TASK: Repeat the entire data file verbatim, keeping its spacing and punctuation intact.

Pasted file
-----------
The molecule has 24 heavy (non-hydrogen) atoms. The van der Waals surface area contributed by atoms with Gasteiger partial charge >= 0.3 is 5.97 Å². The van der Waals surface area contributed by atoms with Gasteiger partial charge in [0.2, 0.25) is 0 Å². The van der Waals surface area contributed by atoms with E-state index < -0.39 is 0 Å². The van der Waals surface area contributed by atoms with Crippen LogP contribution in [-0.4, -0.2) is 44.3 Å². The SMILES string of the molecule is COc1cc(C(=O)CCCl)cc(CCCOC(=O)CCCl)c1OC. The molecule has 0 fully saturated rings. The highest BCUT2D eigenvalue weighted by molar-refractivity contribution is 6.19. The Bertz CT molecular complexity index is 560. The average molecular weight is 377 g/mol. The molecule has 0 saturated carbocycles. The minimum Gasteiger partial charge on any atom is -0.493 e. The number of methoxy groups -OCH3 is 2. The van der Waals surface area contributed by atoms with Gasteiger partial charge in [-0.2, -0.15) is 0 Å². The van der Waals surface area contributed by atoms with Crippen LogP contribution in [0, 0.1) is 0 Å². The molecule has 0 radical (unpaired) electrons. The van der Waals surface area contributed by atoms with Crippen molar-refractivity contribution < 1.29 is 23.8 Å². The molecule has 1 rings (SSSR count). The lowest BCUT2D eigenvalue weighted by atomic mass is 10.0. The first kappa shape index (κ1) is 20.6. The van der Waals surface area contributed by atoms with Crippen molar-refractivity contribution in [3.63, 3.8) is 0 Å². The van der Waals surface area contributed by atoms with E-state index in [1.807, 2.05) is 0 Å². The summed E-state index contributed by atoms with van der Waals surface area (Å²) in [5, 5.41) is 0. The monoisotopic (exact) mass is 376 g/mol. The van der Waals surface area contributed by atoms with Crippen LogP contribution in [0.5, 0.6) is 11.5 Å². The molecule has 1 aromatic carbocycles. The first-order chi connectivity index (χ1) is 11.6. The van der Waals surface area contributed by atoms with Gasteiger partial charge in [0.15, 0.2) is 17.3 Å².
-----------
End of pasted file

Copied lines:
The molecule has 24 heavy (non-hydrogen) atoms. The van der Waals surface area contributed by atoms with Gasteiger partial charge >= 0.3 is 5.97 Å². The van der Waals surface area contributed by atoms with Gasteiger partial charge in [0.2, 0.25) is 0 Å². The van der Waals surface area contributed by atoms with E-state index < -0.39 is 0 Å². The van der Waals surface area contributed by atoms with Crippen LogP contribution in [-0.4, -0.2) is 44.3 Å². The SMILES string of the molecule is COc1cc(C(=O)CCCl)cc(CCCOC(=O)CCCl)c1OC. The molecule has 0 fully saturated rings. The highest BCUT2D eigenvalue weighted by molar-refractivity contribution is 6.19. The Bertz CT molecular complexity index is 560. The average molecular weight is 377 g/mol. The molecule has 0 saturated carbocycles. The minimum Gasteiger partial charge on any atom is -0.493 e. The number of methoxy groups -OCH3 is 2. The van der Waals surface area contributed by atoms with Gasteiger partial charge in [-0.2, -0.15) is 0 Å². The van der Waals surface area contributed by atoms with Crippen LogP contribution in [0, 0.1) is 0 Å². The molecule has 0 radical (unpaired) electrons. The van der Waals surface area contributed by atoms with Crippen molar-refractivity contribution < 1.29 is 23.8 Å². The molecule has 1 rings (SSSR count). The lowest BCUT2D eigenvalue weighted by atomic mass is 10.0. The first kappa shape index (κ1) is 20.6. The van der Waals surface area contributed by atoms with Crippen molar-refractivity contribution in [3.63, 3.8) is 0 Å². The van der Waals surface area contributed by atoms with E-state index in [1.807, 2.05) is 0 Å². The summed E-state index contributed by atoms with van der Waals surface area (Å²) in [5, 5.41) is 0. The monoisotopic (exact) mass is 376 g/mol. The van der Waals surface area contributed by atoms with Crippen LogP contribution in [0.5, 0.6) is 11.5 Å². The molecule has 1 aromatic carbocycles. The first-order chi connectivity index (χ1) is 11.6. The van der Waals surface area contributed by atoms with Gasteiger partial charge in [0.15, 0.2) is 17.3 Å².